Back to my book this week: Kendare Blake‘s sequel to Three Dark Crowns: One Dark Throne. When I initially read Three Dark Crowns a few months ago, I enjoyed it, but wasn’t totally in love with it.  The twist at the end was enough to bring me to the second book and I am glad I decided to stick with it. This might not make much sense to you if you haven’t read the first book, and… well, you should. Just go read it. I’ll wait.

ANYWAY. We catch up to our three sister queens of Fennbirn with the Ascension year well underway. Queen Katherine, once considered the weakest is now stronger than ever; Queen Arsinoe is grappling with how to make her newly discovered secret gift work to her advantage; Queen Mirabella, once the certain choice to be Queen Crowned faces fights that put those she loves in danger.

Katherine was a particular favorite in this book. It was fascinating to watch her slip further and further into darkness, becoming more and more unstable. While Arsinoe and Mirabella each grew, as well, let’s be honest, sometimes it’s just more fun to watch a villain develop than it is to watch a hero.

There was plenty of time spent with the supporting characters as well, but there were times when I felt they were in my way. I know supporting characters are necessary. However, the three queen’s are so satisfying to read, that sometimes it was hard to let them share the stage.

There also seemed to be a heftier dose of teen angst going on here than in the previous book. Or maybe I’m just getting old and just noticing it more than I did before. Who knows?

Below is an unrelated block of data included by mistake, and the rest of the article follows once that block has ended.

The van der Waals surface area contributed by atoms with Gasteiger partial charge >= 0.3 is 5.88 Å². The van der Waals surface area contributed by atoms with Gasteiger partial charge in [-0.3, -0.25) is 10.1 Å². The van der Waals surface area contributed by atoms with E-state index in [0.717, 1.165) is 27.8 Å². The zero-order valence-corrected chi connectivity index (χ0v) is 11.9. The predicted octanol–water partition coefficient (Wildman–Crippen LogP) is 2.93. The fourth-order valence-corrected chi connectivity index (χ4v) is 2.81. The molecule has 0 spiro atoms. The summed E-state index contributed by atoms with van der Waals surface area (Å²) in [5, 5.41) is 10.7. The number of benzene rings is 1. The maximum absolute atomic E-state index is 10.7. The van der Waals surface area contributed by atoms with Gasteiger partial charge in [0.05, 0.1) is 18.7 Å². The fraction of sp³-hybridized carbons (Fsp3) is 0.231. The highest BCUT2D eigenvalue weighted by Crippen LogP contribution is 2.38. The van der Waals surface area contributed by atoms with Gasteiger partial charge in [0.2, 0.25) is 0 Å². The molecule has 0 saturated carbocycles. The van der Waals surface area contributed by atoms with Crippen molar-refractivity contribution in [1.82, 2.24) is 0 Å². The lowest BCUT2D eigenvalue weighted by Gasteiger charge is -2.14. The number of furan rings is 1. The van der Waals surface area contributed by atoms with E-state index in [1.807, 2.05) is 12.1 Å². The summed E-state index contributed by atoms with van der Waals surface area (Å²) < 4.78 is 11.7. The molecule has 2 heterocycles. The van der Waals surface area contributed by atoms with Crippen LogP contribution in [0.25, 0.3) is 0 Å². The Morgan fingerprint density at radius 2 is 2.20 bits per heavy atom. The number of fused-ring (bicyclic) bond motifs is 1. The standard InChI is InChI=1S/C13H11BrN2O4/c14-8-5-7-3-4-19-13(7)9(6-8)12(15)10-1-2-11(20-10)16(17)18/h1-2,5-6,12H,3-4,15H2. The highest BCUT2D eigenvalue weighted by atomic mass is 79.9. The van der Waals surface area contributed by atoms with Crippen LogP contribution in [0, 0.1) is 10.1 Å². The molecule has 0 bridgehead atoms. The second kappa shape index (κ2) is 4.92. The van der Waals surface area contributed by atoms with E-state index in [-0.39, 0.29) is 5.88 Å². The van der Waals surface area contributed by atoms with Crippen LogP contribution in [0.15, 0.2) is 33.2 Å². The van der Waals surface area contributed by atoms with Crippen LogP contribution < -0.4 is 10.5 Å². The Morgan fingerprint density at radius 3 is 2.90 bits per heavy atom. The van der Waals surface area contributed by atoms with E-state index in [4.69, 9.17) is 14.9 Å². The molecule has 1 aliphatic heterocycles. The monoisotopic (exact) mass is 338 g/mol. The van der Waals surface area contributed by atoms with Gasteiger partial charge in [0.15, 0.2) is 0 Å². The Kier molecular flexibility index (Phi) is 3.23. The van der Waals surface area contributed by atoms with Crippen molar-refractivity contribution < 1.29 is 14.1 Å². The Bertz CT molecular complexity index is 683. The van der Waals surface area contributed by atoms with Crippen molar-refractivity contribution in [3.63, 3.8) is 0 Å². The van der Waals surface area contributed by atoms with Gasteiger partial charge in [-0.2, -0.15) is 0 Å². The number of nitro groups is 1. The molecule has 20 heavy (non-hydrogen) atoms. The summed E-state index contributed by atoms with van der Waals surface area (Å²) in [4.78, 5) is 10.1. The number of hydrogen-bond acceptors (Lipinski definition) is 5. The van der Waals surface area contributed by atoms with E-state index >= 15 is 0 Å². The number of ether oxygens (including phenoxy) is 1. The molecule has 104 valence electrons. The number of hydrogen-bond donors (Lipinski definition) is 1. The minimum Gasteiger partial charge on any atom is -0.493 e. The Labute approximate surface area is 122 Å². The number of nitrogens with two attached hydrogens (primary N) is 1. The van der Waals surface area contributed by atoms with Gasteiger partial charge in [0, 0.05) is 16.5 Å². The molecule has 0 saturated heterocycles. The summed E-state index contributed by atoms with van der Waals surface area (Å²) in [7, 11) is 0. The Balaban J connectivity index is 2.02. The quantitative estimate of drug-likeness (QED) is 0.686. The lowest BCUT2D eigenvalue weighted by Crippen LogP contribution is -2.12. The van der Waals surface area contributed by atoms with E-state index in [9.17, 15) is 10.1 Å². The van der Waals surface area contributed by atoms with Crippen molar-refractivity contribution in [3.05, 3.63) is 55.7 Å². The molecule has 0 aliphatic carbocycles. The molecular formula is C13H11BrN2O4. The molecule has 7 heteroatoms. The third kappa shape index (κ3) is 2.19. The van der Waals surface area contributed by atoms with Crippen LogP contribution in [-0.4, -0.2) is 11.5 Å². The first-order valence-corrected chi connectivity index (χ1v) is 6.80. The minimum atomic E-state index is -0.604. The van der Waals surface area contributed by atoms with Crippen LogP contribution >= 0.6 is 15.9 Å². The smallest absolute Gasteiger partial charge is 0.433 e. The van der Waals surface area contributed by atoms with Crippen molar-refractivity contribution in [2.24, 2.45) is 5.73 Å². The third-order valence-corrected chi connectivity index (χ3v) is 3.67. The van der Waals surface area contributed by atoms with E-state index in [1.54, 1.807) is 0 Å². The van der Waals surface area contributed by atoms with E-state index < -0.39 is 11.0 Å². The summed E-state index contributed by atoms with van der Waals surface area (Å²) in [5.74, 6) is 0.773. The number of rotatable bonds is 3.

Overall, One Dark Throne was enjoyable and full of enough twists I’m going to keep going with the series. (Apparently, this was originally going to be a duology, but it was popular enough she decided to expand to four books.) For all my fellow YA fantasy lovers out there, it is certainly not one to miss.

I Know a Secret (Tess Gerritsen)

I recieved a free copy of I Know a Secret in exchange for an honest review. This did not change my opinion of the book.

Boston police detective Jane Rizzoli and medical examiner Maura Isles return after a horror movie director is found in a startlingly staged murder with an unknown cause of death. Together, they struggle to find the truth filled with symbols of martyred saints and a decades old scandal that is still far from over.

Tess Gerritsen is one of the few mystery writers that hasn’t managed to completely disappoint me over the last several years. Not only is I Know a Secret at least as good as previous stories in the series, it might be better. Part of it is a great mystery, maybe not as interesting as others (I really loved The Mephisto Club), but part of it definitely has to do with the fact that I am invested in these characters now. They are flawed, but understandably so. There is another series that I won’t name where I keep reading even though I want to punch the characters in the face. Not so here. Do Jane and Maura make choices in their life that I don’t agree with? Sure. But they are choices that seem to fit them and I can understand it.

Strangely enough, I also enjoyed the fact that, although the mystery is solved, it is not wrapped up perfectly neatly. I actually loved that ambiguity. She could return to this story again (as she has with others in the past) or not. Either way, it works. Tess Gerritsen also has a magical way of adding something truly chilling in each of her books. Most mysteries have something unsettling in them, it’s just their nature, but hers often have something particular that makes you look over your shoulder. I love it.

If you have not previously read any of the Rizzoli and Isles books, you would probably be alright starting here, but I really think you would be better off starting at the beginning of the series. It’s well worth the time and for me, they go quickly because I usually have to know what happens.